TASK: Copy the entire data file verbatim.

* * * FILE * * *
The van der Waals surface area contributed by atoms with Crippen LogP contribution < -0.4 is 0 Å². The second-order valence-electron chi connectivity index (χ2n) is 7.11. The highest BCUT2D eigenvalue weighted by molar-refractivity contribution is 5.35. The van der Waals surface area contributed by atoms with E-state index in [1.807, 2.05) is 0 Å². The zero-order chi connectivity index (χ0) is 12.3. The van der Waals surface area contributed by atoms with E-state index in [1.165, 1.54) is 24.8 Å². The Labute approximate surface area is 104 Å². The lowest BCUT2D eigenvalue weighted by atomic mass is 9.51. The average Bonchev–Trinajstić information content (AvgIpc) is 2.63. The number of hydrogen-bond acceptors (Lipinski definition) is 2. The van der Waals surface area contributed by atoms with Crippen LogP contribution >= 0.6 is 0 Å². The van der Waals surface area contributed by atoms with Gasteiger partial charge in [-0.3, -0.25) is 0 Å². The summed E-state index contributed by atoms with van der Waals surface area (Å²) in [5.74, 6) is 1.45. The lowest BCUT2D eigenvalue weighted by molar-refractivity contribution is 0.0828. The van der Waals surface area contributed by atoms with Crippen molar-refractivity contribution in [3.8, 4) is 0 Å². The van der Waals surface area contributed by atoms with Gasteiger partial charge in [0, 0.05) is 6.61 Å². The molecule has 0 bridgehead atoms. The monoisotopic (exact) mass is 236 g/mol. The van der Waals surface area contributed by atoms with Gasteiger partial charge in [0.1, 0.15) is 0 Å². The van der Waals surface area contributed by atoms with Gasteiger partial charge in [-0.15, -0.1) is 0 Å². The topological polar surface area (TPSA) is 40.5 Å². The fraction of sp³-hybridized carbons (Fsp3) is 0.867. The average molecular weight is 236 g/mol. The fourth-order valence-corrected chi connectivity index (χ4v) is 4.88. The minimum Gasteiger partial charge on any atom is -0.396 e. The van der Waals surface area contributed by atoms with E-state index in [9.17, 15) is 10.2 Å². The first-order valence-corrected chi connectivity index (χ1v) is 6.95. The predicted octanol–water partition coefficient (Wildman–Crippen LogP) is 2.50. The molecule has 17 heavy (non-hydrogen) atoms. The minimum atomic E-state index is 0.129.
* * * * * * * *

The van der Waals surface area contributed by atoms with Crippen LogP contribution < -0.4 is 0 Å². The second-order valence-electron chi connectivity index (χ2n) is 7.11. The highest BCUT2D eigenvalue weighted by molar-refractivity contribution is 5.35. The van der Waals surface area contributed by atoms with E-state index in [1.807, 2.05) is 0 Å². The zero-order chi connectivity index (χ0) is 12.3. The van der Waals surface area contributed by atoms with E-state index in [1.165, 1.54) is 24.8 Å². The Labute approximate surface area is 104 Å². The lowest BCUT2D eigenvalue weighted by atomic mass is 9.51. The average Bonchev–Trinajstić information content (AvgIpc) is 2.63. The number of hydrogen-bond acceptors (Lipinski definition) is 2. The van der Waals surface area contributed by atoms with Crippen LogP contribution >= 0.6 is 0 Å². The van der Waals surface area contributed by atoms with Gasteiger partial charge in [-0.3, -0.25) is 0 Å². The summed E-state index contributed by atoms with van der Waals surface area (Å²) in [5.74, 6) is 1.45. The lowest BCUT2D eigenvalue weighted by molar-refractivity contribution is 0.0828. The van der Waals surface area contributed by atoms with Crippen molar-refractivity contribution in [3.8, 4) is 0 Å². The van der Waals surface area contributed by atoms with Gasteiger partial charge in [0, 0.05) is 6.61 Å². The molecule has 0 bridgehead atoms. The monoisotopic (exact) mass is 236 g/mol. The van der Waals surface area contributed by atoms with Gasteiger partial charge in [0.1, 0.15) is 0 Å². The van der Waals surface area contributed by atoms with Gasteiger partial charge in [-0.15, -0.1) is 0 Å². The topological polar surface area (TPSA) is 40.5 Å². The fraction of sp³-hybridized carbons (Fsp3) is 0.867. The average molecular weight is 236 g/mol. The fourth-order valence-corrected chi connectivity index (χ4v) is 4.88. The minimum Gasteiger partial charge on any atom is -0.396 e. The van der Waals surface area contributed by atoms with E-state index in [9.17, 15) is 10.2 Å². The first-order valence-corrected chi connectivity index (χ1v) is 6.95. The predicted octanol–water partition coefficient (Wildman–Crippen LogP) is 2.50. The molecule has 17 heavy (non-hydrogen) atoms. The minimum atomic E-state index is 0.129.